You can purchase pre-made book covers, books, and author services
Many authors, author assistants, and book cover designers are participating. Please check out the fundraiser auction and the different packages, services, and bundles you can purchase:
Please, spread the word about it!
March 5, 2021, 1 – 6 pm PST (3 – 8 pm CST)
Bethany Henry published a post about six important rules for retelling classic stories. Thanks for your advice, Bethany!
on Fiction University:
I love retellings of fairy tales and classic stories. They can be filled with adventure, love, and magic that is both familiar and fun. When done well, these retellings can resonate with us deeply and be wildly entertaining—the base of the original story providing extra background that enriches the experience.
However, not all retellings are created equal.
There is a tricky balance in recreating a classic story in a new way. Readers have expectations and high standards for stories they may already love. Too many changes to the story and the reader will feel tricked or confused. Too few changes and the reader is bored.
And of course the story we tell needs to be good.
Whether you’re inspired by Shakespeare, Jane Austin, or Grimm’s fairy tales, here are some simple rules to guide us in writing great retellings.
Roz Morris provides us with an excellent article on how to write a memoir about difficult times. Thank you very much for this great post, Roz!
I’ve had this question from Julia.
I would like to write a nonfictional account of my experience as a caregiver of my 80-year-old mum during lockdown. I’ve never done any creative writing. Where do I start? A diary, a memoir? I’ve been through a lot of struggle and want to put that on paper. Maybe someday I will publish it to share my experience with people facing the same difficulties.
First, Julia, capture the raw material. Start with a diary. Write it as often as possible, before you make any decisions about what to do with it.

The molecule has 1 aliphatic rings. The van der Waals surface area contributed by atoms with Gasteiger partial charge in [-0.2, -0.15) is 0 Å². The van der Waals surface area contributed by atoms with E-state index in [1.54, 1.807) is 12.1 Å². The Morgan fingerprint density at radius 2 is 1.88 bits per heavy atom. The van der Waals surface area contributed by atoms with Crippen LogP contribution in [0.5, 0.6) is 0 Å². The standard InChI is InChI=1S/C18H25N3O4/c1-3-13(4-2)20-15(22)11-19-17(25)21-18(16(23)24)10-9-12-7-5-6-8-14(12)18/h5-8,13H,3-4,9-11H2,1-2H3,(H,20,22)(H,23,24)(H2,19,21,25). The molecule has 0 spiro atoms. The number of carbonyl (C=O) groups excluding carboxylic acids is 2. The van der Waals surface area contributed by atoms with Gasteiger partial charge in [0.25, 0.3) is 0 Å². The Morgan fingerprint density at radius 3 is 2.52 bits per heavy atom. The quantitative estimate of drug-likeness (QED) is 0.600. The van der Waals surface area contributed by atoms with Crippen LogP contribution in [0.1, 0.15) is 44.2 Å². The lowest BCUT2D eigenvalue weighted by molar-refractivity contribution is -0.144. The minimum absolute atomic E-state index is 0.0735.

How to write the diary
You might be self-conscious to begin with. You might worry about who will read it and what they’ll get from it. Forget that for now.
You won’t publish this diary. It’s notes that you will eventually use to create a book. So for now, it’s you and your thoughts, talking privately to a page or a recording app – whatever is comfortable.
Keep it simple. Just write what you did today. Then write whether that was usual or unusual, and how. If it’s usual, for how long has it been usual? Write how that made you feel, what was difficult and what was a pleasure, and why. Write what you think tomorrow will be like. Or next week. Write your hopes and pleasures and fears.
Do this every day, or as often as you can.
This is an excellent post with recommendations about writing crime. Thank you so much for your article, Connie.
I recently began reading a murder mystery where the author used a mushroom to kill the first victim. That’s where this book fell apart—the idea was good, but the facts and execution weren’t.
Using a mushroom stroganoff to poison him was a poor choice because fungi is an undependable weapon unless you are an expert. Also, individually, one mushroom may be more or less poisonous than another of the same kind, rather like people are. Judging how many one would need to kill a three-hundred-pound man takes more thought than I am capable of plotting out.